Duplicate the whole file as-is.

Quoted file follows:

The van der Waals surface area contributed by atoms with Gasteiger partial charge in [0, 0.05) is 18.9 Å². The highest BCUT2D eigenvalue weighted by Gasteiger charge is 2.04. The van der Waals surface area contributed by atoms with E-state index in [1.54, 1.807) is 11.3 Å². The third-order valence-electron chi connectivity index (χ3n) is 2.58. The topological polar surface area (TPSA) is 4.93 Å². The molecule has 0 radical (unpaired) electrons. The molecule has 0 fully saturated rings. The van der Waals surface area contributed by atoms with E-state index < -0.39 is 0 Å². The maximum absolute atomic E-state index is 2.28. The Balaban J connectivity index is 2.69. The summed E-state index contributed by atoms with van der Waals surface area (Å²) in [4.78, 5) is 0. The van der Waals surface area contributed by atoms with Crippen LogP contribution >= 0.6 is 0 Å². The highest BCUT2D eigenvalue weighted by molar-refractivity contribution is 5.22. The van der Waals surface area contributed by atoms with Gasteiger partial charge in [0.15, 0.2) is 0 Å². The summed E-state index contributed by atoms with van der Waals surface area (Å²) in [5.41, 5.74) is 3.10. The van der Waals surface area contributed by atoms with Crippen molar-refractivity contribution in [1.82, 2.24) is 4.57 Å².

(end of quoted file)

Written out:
The van der Waals surface area contributed by atoms with Gasteiger partial charge in [0, 0.05) is 18.9 Å². The highest BCUT2D eigenvalue weighted by Gasteiger charge is 2.04. The van der Waals surface area contributed by atoms with E-state index in [1.54, 1.807) is 11.3 Å². The third-order valence-electron chi connectivity index (χ3n) is 2.58. The topological polar surface area (TPSA) is 4.93 Å². The molecule has 0 radical (unpaired) electrons. The molecule has 0 fully saturated rings. The van der Waals surface area contributed by atoms with E-state index < -0.39 is 0 Å². The maximum absolute atomic E-state index is 2.28. The Balaban J connectivity index is 2.69. The summed E-state index contributed by atoms with van der Waals surface area (Å²) in [4.78, 5) is 0. The van der Waals surface area contributed by atoms with Crippen LogP contribution >= 0.6 is 0 Å². The highest BCUT2D eigenvalue weighted by molar-refractivity contribution is 5.22. The van der Waals surface area contributed by atoms with Gasteiger partial charge in [0.15, 0.2) is 0 Å². The summed E-state index contributed by atoms with van der Waals surface area (Å²) in [5.41, 5.74) is 3.10. The van der Waals surface area contributed by atoms with Crippen molar-refractivity contribution in [1.82, 2.24) is 4.57 Å².